But then nothing happened. Life at the company went on as before, and the targeted executives remained in their jobs. In the months that passed, the trusted executive found himself in meetings attended by both the CEO and the targeted executives. And it was as if the whole incident had never happened. The CEO joked with the men, complimented them on their work, and treated them as long-term team members.
As the trusted executive watched this, he asked himself: Did the boss mean what he said? Does he ever mean what he says? Did he change his mind—and when did that happen? Or is he too gutless to follow through with his plans? And if he’s willing to stab those guys in the back and then pretend to be their trusting partner, how do I know he hasn’t been doing the same thing with me? Just how duplicitous is this guy?
“Such are the dangers of shooting from the hip without realizing that a communication such as the one just described does not qualify as a ‘casual’ comment—once said, it must be resolved, and if it is not, there is a lingering odor that in one way or another, will remain smelly until fixed,” writes Hamm.
MISTAKE #4: Squelching the flow of bad news. Do you (or others under you) shoot the messenger when she brings you bad news? If so, you can be certain that the messenger’s priority is not bringing you the information you need: It’s protecting her own hide. That’s why in most organizations good news zooms to the top, while bad news—data that reveals goals missed, problems lurking, or feedback that challenges or defeats our strategy—flows uphill like molasses in January.
Unusually excellent leaders understand this reality, says Hamm. To combat it they work hard to build a primary and insatiable demand for the unvarnished facts, the raw data, the actual measurements, the honest feedback, the real information.
“We must install a confidence and a trust that leaders in the organization value the facts, the truth, and the speed of delivery, not the judgments or interpretations of ‘good’ or ‘bad,’ and that messengers are valued, not shot,” writes Hamm. “If we can do this then the entire behavior pattern of performance information flow will change for the better…Very few efforts will yield the payback associated with improving the speed and accuracy of the information you need most to make difficult or complex decisions.”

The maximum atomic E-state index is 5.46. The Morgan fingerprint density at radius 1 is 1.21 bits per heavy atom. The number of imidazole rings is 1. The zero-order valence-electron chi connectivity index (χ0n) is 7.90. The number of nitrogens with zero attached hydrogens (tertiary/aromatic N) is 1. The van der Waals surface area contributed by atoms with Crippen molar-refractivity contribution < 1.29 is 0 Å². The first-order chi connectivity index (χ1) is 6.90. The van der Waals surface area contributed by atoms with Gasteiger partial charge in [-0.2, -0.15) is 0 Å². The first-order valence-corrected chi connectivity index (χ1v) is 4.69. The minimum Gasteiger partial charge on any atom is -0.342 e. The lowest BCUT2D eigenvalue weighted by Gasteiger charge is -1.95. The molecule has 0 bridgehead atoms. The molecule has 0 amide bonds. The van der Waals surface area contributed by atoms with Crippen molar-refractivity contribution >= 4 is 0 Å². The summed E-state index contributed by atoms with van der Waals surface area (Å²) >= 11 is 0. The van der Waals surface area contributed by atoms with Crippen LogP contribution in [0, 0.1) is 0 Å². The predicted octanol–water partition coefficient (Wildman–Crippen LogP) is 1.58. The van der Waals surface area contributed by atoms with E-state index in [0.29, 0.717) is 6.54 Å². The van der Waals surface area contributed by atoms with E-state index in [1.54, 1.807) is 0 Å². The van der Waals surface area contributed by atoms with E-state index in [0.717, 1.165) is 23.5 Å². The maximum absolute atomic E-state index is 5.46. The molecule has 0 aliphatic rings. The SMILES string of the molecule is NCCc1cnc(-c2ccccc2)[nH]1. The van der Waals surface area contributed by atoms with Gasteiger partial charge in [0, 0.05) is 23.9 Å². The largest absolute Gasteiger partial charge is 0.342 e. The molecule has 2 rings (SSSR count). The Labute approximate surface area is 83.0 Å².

MISTAKE #5: Punishing “good failures.” Great organizations encourage risk-taking. Why? Because innovation requires it. There can be no reward without risk. But if your employees take a risk and fail, and you come down on them like a hammer, guess what? They’ll never risk anything again. Unusually excellent leaders deliberately create high-risk, low-cost environments—a.k.a. cultures of trust—where people don’t live in fear of the consequences of failure.
Hamm says a digital camera is the perfect analogy to the kind of culture you want to create.
“There is no expense associated with a flawed digital photograph—financial or otherwise,” he explains. “You just hit the ‘delete’ button, and it disappears. No wasted film, slides, or prints. And we are aware of this relationship between mistakes and consequences when we pick up the camera—so we click away, taking many more photos digitally than we would have in a world of costly film. Because we know failure is free, we take chances, and in that effort we often get that one amazing picture that we wouldn’t have if we were paying for all the mistakes.”
John Hamm is one of the top leadership experts in Silicon Valley. He was named one of the country’s Top 100 venture capitalists in 2009 by AlwaysOn and has led investments in many successful high-growth companies as a partner at several Bay Area VC firms. Hamm has also been a CEO, a board member at over thirty companies, and a CEO adviser and executive coach to senior leaders at companies such as Documentum, Cisco, Hewlett-Packard, TaylorMade-adidas Golf and McAfee. John teaches leadership at the Leavey School of Business at Santa Clara University. Learn more about his book Unusually Excellent: The Necessary Nine Skills Required for the Practice of Great Leadership at: www.unusuallyexcellent.com